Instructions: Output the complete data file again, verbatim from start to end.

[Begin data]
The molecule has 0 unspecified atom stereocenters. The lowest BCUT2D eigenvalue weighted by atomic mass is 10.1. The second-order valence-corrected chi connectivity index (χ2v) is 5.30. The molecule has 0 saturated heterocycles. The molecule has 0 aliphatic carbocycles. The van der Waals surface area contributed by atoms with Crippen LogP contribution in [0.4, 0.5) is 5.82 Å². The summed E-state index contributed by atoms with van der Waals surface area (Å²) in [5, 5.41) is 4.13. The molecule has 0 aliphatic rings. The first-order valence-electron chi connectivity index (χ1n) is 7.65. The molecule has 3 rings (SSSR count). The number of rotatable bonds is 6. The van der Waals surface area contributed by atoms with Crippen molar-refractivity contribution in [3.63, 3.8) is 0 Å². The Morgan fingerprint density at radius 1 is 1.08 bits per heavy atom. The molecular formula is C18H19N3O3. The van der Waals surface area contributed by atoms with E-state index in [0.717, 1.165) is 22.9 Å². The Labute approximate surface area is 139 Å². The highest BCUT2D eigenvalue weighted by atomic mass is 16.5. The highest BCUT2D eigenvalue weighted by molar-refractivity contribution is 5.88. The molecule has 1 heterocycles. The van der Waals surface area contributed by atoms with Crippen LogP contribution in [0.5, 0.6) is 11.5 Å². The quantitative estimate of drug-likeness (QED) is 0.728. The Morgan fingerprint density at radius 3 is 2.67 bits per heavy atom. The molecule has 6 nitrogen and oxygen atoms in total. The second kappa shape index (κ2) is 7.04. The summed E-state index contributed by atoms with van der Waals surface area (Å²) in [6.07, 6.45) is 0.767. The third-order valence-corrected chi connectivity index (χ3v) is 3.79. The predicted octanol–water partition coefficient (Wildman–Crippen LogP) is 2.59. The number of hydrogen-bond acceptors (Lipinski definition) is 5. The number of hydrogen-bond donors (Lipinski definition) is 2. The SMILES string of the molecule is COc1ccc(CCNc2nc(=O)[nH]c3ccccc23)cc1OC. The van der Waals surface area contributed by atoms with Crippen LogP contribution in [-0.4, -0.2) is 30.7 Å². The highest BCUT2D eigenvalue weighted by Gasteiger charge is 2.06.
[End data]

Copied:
The molecule has 0 unspecified atom stereocenters. The lowest BCUT2D eigenvalue weighted by atomic mass is 10.1. The second-order valence-corrected chi connectivity index (χ2v) is 5.30. The molecule has 0 saturated heterocycles. The molecule has 0 aliphatic carbocycles. The van der Waals surface area contributed by atoms with Crippen LogP contribution in [0.4, 0.5) is 5.82 Å². The summed E-state index contributed by atoms with van der Waals surface area (Å²) in [5, 5.41) is 4.13. The molecule has 0 aliphatic rings. The first-order valence-electron chi connectivity index (χ1n) is 7.65. The molecule has 3 rings (SSSR count). The number of rotatable bonds is 6. The van der Waals surface area contributed by atoms with Crippen molar-refractivity contribution in [3.63, 3.8) is 0 Å². The Morgan fingerprint density at radius 1 is 1.08 bits per heavy atom. The molecular formula is C18H19N3O3. The van der Waals surface area contributed by atoms with E-state index in [0.717, 1.165) is 22.9 Å². The Labute approximate surface area is 139 Å². The highest BCUT2D eigenvalue weighted by atomic mass is 16.5. The highest BCUT2D eigenvalue weighted by molar-refractivity contribution is 5.88. The molecule has 1 heterocycles. The van der Waals surface area contributed by atoms with Crippen LogP contribution in [0.5, 0.6) is 11.5 Å². The quantitative estimate of drug-likeness (QED) is 0.728. The Morgan fingerprint density at radius 3 is 2.67 bits per heavy atom. The molecule has 6 nitrogen and oxygen atoms in total. The second kappa shape index (κ2) is 7.04. The summed E-state index contributed by atoms with van der Waals surface area (Å²) in [6.07, 6.45) is 0.767. The third-order valence-corrected chi connectivity index (χ3v) is 3.79. The predicted octanol–water partition coefficient (Wildman–Crippen LogP) is 2.59. The number of hydrogen-bond acceptors (Lipinski definition) is 5. The number of hydrogen-bond donors (Lipinski definition) is 2. The SMILES string of the molecule is COc1ccc(CCNc2nc(=O)[nH]c3ccccc23)cc1OC. The van der Waals surface area contributed by atoms with Crippen LogP contribution in [-0.4, -0.2) is 30.7 Å². The highest BCUT2D eigenvalue weighted by Gasteiger charge is 2.06.